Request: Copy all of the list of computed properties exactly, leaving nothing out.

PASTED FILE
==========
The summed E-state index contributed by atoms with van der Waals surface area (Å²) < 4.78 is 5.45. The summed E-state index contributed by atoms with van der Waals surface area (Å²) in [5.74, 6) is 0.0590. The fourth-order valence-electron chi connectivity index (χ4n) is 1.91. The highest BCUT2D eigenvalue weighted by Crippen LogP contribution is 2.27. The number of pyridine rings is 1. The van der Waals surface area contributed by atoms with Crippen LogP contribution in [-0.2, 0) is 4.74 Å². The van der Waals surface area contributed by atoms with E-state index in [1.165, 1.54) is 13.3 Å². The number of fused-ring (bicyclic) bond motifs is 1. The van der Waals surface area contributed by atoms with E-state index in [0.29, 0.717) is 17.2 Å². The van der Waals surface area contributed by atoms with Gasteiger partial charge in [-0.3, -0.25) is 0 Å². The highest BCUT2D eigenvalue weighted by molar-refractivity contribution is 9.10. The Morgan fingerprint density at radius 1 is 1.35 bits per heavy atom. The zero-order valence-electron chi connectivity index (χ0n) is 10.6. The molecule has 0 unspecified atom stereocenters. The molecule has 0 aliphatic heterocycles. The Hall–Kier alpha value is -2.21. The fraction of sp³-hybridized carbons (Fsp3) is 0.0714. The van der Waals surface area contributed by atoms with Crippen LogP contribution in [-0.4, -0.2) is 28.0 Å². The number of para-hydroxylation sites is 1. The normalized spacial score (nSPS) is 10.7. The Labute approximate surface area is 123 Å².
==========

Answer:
The summed E-state index contributed by atoms with van der Waals surface area (Å²) < 4.78 is 5.45. The summed E-state index contributed by atoms with van der Waals surface area (Å²) in [5.74, 6) is 0.0590. The fourth-order valence-electron chi connectivity index (χ4n) is 1.91. The highest BCUT2D eigenvalue weighted by Crippen LogP contribution is 2.27. The number of pyridine rings is 1. The van der Waals surface area contributed by atoms with Crippen LogP contribution in [-0.2, 0) is 4.74 Å². The van der Waals surface area contributed by atoms with E-state index in [1.165, 1.54) is 13.3 Å². The number of fused-ring (bicyclic) bond motifs is 1. The van der Waals surface area contributed by atoms with E-state index in [0.29, 0.717) is 17.2 Å². The van der Waals surface area contributed by atoms with Gasteiger partial charge in [-0.3, -0.25) is 0 Å². The highest BCUT2D eigenvalue weighted by molar-refractivity contribution is 9.10. The Morgan fingerprint density at radius 1 is 1.35 bits per heavy atom. The zero-order valence-electron chi connectivity index (χ0n) is 10.6. The molecule has 0 unspecified atom stereocenters. The molecule has 0 aliphatic heterocycles. The Hall–Kier alpha value is -2.21. The fraction of sp³-hybridized carbons (Fsp3) is 0.0714. The van der Waals surface area contributed by atoms with Crippen LogP contribution in [-0.4, -0.2) is 28.0 Å². The number of para-hydroxylation sites is 1. The normalized spacial score (nSPS) is 10.7. The Labute approximate surface area is 123 Å².